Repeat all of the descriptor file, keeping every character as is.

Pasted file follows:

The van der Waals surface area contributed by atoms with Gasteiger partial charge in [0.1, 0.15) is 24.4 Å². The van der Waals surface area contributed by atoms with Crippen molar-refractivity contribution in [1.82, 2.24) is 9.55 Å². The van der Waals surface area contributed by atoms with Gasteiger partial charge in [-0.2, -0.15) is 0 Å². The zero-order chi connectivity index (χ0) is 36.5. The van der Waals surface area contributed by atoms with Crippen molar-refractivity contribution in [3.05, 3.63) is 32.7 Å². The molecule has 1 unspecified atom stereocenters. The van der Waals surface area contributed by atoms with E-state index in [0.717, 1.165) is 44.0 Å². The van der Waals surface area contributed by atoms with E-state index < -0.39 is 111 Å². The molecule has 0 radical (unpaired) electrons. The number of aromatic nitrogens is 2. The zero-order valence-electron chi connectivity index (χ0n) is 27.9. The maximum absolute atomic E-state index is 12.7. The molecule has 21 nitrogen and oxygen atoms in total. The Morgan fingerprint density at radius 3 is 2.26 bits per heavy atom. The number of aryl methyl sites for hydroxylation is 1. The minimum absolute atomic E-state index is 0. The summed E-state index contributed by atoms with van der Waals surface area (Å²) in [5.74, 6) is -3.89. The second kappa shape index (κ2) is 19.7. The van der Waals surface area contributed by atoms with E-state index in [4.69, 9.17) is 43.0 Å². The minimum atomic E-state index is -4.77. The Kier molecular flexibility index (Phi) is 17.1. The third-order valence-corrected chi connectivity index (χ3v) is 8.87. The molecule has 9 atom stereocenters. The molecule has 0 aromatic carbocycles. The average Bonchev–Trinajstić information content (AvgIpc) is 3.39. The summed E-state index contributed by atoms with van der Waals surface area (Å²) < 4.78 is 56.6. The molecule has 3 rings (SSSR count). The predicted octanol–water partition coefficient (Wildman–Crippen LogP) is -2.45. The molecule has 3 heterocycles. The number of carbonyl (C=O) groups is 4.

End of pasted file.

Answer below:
The van der Waals surface area contributed by atoms with Gasteiger partial charge in [0.1, 0.15) is 24.4 Å². The van der Waals surface area contributed by atoms with Crippen molar-refractivity contribution in [1.82, 2.24) is 9.55 Å². The van der Waals surface area contributed by atoms with Gasteiger partial charge in [-0.2, -0.15) is 0 Å². The zero-order chi connectivity index (χ0) is 36.5. The van der Waals surface area contributed by atoms with Crippen molar-refractivity contribution in [3.05, 3.63) is 32.7 Å². The molecule has 1 unspecified atom stereocenters. The van der Waals surface area contributed by atoms with E-state index in [0.717, 1.165) is 44.0 Å². The van der Waals surface area contributed by atoms with E-state index < -0.39 is 111 Å². The molecule has 0 radical (unpaired) electrons. The number of aromatic nitrogens is 2. The zero-order valence-electron chi connectivity index (χ0n) is 27.9. The maximum absolute atomic E-state index is 12.7. The molecule has 21 nitrogen and oxygen atoms in total. The Morgan fingerprint density at radius 3 is 2.26 bits per heavy atom. The number of aryl methyl sites for hydroxylation is 1. The minimum absolute atomic E-state index is 0. The summed E-state index contributed by atoms with van der Waals surface area (Å²) in [5.74, 6) is -3.89. The second kappa shape index (κ2) is 19.7. The van der Waals surface area contributed by atoms with E-state index in [4.69, 9.17) is 43.0 Å². The minimum atomic E-state index is -4.77. The Kier molecular flexibility index (Phi) is 17.1. The third-order valence-corrected chi connectivity index (χ3v) is 8.87. The molecule has 9 atom stereocenters. The molecule has 0 aromatic carbocycles. The average Bonchev–Trinajstić information content (AvgIpc) is 3.39. The summed E-state index contributed by atoms with van der Waals surface area (Å²) < 4.78 is 56.6. The molecule has 3 rings (SSSR count). The predicted octanol–water partition coefficient (Wildman–Crippen LogP) is -2.45. The molecule has 3 heterocycles. The number of carbonyl (C=O) groups is 4.